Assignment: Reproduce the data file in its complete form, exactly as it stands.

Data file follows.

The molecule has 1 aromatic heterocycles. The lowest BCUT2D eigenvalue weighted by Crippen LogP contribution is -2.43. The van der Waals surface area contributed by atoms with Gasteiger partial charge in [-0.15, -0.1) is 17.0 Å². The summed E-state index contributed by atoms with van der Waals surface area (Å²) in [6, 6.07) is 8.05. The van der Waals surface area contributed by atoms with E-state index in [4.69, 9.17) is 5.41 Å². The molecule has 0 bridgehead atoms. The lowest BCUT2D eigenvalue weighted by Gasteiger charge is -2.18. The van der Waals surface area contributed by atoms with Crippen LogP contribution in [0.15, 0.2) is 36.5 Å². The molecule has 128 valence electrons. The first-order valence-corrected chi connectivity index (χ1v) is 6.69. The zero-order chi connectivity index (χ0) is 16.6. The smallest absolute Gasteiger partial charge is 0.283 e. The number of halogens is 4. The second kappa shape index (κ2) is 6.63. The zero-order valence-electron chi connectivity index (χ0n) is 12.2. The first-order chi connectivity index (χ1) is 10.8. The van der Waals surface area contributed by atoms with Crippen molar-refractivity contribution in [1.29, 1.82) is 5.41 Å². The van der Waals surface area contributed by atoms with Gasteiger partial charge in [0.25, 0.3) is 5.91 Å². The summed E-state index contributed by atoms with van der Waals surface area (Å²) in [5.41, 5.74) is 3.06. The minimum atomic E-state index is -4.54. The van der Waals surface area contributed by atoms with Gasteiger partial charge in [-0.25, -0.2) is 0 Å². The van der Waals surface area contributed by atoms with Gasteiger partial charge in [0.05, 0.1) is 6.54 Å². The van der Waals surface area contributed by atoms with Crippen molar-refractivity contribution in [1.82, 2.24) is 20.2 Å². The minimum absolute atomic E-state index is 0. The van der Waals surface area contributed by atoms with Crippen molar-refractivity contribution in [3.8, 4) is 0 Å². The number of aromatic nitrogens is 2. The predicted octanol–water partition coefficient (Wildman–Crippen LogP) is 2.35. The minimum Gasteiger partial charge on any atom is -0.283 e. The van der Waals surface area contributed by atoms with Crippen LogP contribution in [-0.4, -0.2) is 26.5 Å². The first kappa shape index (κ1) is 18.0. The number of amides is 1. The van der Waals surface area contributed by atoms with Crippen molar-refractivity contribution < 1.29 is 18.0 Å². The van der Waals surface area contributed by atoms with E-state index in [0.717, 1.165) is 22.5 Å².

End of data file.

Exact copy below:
The molecule has 1 aromatic heterocycles. The lowest BCUT2D eigenvalue weighted by Crippen LogP contribution is -2.43. The van der Waals surface area contributed by atoms with Gasteiger partial charge in [-0.15, -0.1) is 17.0 Å². The summed E-state index contributed by atoms with van der Waals surface area (Å²) in [6, 6.07) is 8.05. The van der Waals surface area contributed by atoms with E-state index in [4.69, 9.17) is 5.41 Å². The molecule has 0 bridgehead atoms. The lowest BCUT2D eigenvalue weighted by Gasteiger charge is -2.18. The van der Waals surface area contributed by atoms with Crippen LogP contribution in [0.15, 0.2) is 36.5 Å². The molecule has 128 valence electrons. The first-order valence-corrected chi connectivity index (χ1v) is 6.69. The zero-order chi connectivity index (χ0) is 16.6. The smallest absolute Gasteiger partial charge is 0.283 e. The number of halogens is 4. The second kappa shape index (κ2) is 6.63. The zero-order valence-electron chi connectivity index (χ0n) is 12.2. The first-order chi connectivity index (χ1) is 10.8. The van der Waals surface area contributed by atoms with Crippen molar-refractivity contribution in [1.29, 1.82) is 5.41 Å². The van der Waals surface area contributed by atoms with Gasteiger partial charge in [0.25, 0.3) is 5.91 Å². The summed E-state index contributed by atoms with van der Waals surface area (Å²) in [5.41, 5.74) is 3.06. The minimum atomic E-state index is -4.54. The van der Waals surface area contributed by atoms with Gasteiger partial charge in [-0.25, -0.2) is 0 Å². The van der Waals surface area contributed by atoms with Gasteiger partial charge in [0.05, 0.1) is 6.54 Å². The van der Waals surface area contributed by atoms with Crippen molar-refractivity contribution in [1.82, 2.24) is 20.2 Å². The minimum absolute atomic E-state index is 0. The van der Waals surface area contributed by atoms with Crippen molar-refractivity contribution in [3.8, 4) is 0 Å². The number of aromatic nitrogens is 2. The predicted octanol–water partition coefficient (Wildman–Crippen LogP) is 2.35. The minimum Gasteiger partial charge on any atom is -0.283 e. The van der Waals surface area contributed by atoms with Crippen LogP contribution in [-0.4, -0.2) is 26.5 Å². The first kappa shape index (κ1) is 18.0. The number of amides is 1. The van der Waals surface area contributed by atoms with Crippen molar-refractivity contribution < 1.29 is 18.0 Å². The van der Waals surface area contributed by atoms with E-state index in [0.717, 1.165) is 22.5 Å².